The learning management system is especially useful in online English learning application when used with Web 2.0 tools because the adopted tools majorly seek to improve the students’ oral comprehension of English (Arena, 2010, p. 2). However, certain aspects to the system were also built with the intention of preserving some of the most core areas of English learning (when students interact with the system) (Solomon, 2007). Moodle is an integral component of the learning management system because it seeks to offer guidelines to the students when undertaking their learning programs, however, more importantly, it acts as the focal point of student-system interaction (Arena, 2010, p. 2). This application seeks to eliminate the commonly abstract learning process associated with most online English application techniques which give little room for tutors to interact with their students because it uses Web tools such as blogs, wikis, voice threads, and graphic organizers (and the likes) to provide a comprehensive learning experience for students (Arena, 2010, p. 3).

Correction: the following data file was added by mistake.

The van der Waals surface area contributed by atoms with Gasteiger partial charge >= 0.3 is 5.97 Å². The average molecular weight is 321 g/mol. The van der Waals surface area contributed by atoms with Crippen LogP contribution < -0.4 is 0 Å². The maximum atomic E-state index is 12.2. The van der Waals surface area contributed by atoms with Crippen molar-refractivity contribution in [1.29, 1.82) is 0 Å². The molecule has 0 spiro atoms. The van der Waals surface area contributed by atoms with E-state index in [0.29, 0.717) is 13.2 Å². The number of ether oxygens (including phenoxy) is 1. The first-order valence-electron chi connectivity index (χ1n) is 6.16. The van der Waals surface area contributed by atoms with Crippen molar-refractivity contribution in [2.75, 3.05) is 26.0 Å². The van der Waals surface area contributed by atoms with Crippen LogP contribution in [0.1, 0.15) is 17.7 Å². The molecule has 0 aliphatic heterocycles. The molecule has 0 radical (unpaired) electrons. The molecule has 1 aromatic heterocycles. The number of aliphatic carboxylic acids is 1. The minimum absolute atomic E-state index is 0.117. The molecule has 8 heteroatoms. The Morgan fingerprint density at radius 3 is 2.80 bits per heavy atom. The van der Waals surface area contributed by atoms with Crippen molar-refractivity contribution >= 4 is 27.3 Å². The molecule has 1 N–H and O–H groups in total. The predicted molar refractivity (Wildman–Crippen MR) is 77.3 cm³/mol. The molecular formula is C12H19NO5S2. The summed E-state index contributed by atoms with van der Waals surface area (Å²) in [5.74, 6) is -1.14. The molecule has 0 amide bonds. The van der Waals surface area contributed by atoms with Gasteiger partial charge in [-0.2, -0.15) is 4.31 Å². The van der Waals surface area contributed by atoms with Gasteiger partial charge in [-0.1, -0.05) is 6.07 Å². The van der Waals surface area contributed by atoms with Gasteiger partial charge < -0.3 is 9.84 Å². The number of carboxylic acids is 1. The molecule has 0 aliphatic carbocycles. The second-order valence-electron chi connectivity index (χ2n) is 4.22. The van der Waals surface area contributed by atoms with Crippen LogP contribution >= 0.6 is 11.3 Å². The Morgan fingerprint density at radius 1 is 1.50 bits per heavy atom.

In this system, students can openly interact with each other and view each other’s oral videos but at the end of it all, the students are nonetheless able to be the custodians of their individual works. A great emphasis is made on improving the student’s oral comprehension skills because the systems explores the potential lying in the student’s diverse learning styles through the tactful balancing of predetermined tasks (of the entire process and how the tasks will be accomplished) (Arena, 2010, p. 3). Moreover, the system also taps into diverse student learning styles by appropriately scheduling student-learning practices. The tools web 2.0 provides also come in handy when the editing and publishing phases are easily carried out (on the audio and text files) to improve the competency students have in digital or technological proficiencies, articulated in e learning (a basic skill needed in any e-learning process) (Arena, 2010, p. 4). This segment cuts a niche above most ESL application processes because students are empowered with the basic technological skill needed in the 21st century skill requirement profile; thereby improving their chances of succeeding in professional and educational spheres (concurrently).